Claas has launched its brand new Claas Arion 500 and 600 series as part of its ongoing product development and investment.
Like other agricultural tractor manufacturers, this launch was partly driven by the need to meet the latest round of engine exhaust emission control regulations.
Claas, as other manufacturers have before them, used this as an opportunity to significantly update its tractors as well.
Class does not manufacture its own engines, so this allows it the flexibility to source its engines from any number of suppliers. For its Axion 900 range, Claas sourced engines from FPT-Fiat Power Train which utilise AdBlue as a means of emission control.
DPS-Deere Power System (John Deere) engines had been used almost exclusively up to that point by Claas.
So the big question at the launch of the new Arion 500 and 600 series was whether the firm would use DPS of FPT engines.
DPS has gone down the 'single fuel' route using exhaust gas recirculation and variable geometry turbos to help meet emission regulations.
FPT has stuck to AdBlue for the most part as a means of emission control which largely leaves the engine alone, instead treating the exhaust fumes with AdBlue (urea).
The answer? Claas has kept it (John Deere) green and opted for DPS engines this time around and, as the firm says, it retains the option to pick and choose.
To meet emission controls, the Tier4I (Interim) DPS engines have been fitted with a Diesel Particulate Filter (DPF) on the tractor's exhaust system to capture any soot produced by the combustion process.
This is commonly found on diesel cars from 2008 onwards and Claas feels that this size of tractor is better suited to this method of emission control instead of the AdBlue route.
On the DPF unit, pressure sensors at the inlet and outlet end of the DPF determine if the unit is becoming blocked and start a regeneration process if it is.
During this regeneration process, approximately 1.5l of diesel is used to burn the soot out of the DPF unit. Claas says it will automatically regenerate every 120 hours.
Temperature in the DPF during this regeneration reaches around 600°C so there is an override facility which will delay the process if the driver feels a particular working environment is unsuitable for regeneration. The life-span of the DPF unit is given as 3,500 hours, a major service interval, and so is scheduled for changing at that point.
Externally, the new models look a little different, with newly designed and styled bonnets plus a new cab.
The bonnet design is slimmer at the cab end to improve visibility.
There are more lights at the front of the bonnet and up to 14 working lights can be fitted on the tractor in total.
Larger vents in the bonnet allow more air into the tractor's cooling department where there are radiators and coolers for all of the vehicle's functions. With the DFP unit now mounted on the top of the engine, the air filter is mounted up front as well.
Claas has designed the cooling package so is can be very easily unclipped and gas struts separate all the coolers for cleaning.
The new cab is based on the four-pillar unit introduced on the Axion 900 last year.
On the new Arion 500 and 600 series, the firm has added an extra pillar on the left-hand side and fitted a smaller door to allow easier access in a restricted environment such as a feed passage in a shed.
The right-hand door is also fully functional, important on this size of tractor where access may be restricted or impossible, again in a livestock shed or similar.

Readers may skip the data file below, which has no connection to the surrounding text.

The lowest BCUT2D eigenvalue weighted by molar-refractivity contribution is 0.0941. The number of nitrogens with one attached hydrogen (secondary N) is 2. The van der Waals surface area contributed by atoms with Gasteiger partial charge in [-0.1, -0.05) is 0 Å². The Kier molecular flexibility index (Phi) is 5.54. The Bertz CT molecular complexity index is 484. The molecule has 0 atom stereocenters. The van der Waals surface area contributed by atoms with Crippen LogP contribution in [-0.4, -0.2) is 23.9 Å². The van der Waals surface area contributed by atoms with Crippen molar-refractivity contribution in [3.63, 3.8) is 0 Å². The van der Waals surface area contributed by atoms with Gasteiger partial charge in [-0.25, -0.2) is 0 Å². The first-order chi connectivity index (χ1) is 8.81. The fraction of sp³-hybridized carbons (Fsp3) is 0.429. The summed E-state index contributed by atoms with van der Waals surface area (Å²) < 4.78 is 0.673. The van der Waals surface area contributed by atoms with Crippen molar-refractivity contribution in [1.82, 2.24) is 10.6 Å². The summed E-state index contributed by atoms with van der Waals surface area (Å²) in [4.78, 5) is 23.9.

Forward visibility is enhanced through the use of a one-piece windscreen; the supporting pillars under windscreen level have been done away with on the new cab. The new bonnet design helps as well. A new steering column and dash is also fitted.
Claas has designed the dash display in the same shape as the gap between the spokes in the steering wheel to give an unrestricted view of it.
Comfort is excellent as Claas fits four-point cab suspension as standard and customers can now choose either Grammer or Sears seat options.
Claas has really listened to suggestions from its customers in developing its latest 500 and 600 series. There are lots of nice little touches, such as the toolbox storage facility on the right of the tractor and another smaller tool box unit on the left.
There is also a cooler under the passenger seat to keep the hang-sandwiches and rock-shandy cold on a hot day.
As previously, the new Arion 500s and 600s are available in either CIS or CEBIS variants.
The CEBIS armrest controller incorporates the majority of the tractor's functions into it.
The CIS version has a more basic arm rest controller and manual levers for spool valve controls.
On the CIS version, Claas has moved the three-point linkage depth control knob further forward and added the pto switch onto the armrest.
Retained across the new ranges is the power-shuttle, 24x24, HEXASHIFT transmission which features six powershift and four ranges. New is a heavy duty rear axle from the 540 up that enables 710/60 R38 rear tyres to be fitted.
Lift capacity has been increased to 8t on the Arion 640 and 650, while the smaller 530 and 630 have a lift capacity of 6.9t.
All models are now fitted with 110l/min load sensing hydraulic system.
There is also now front-axle braking on 50kph models.
In designing new chassis side support rails for the new tractors equipped with front linkage and loader use, Claas consulted with its loader manufacturer, French firm MX.
Their combined design allows for easy fitting of front loader brackets if required.
This is done by simply bolting them to the side rails.
The new Arion 500 and 600 series are expected to be available this autumn.
And while no prices have been released, a rise in price above the outgoing models is certain.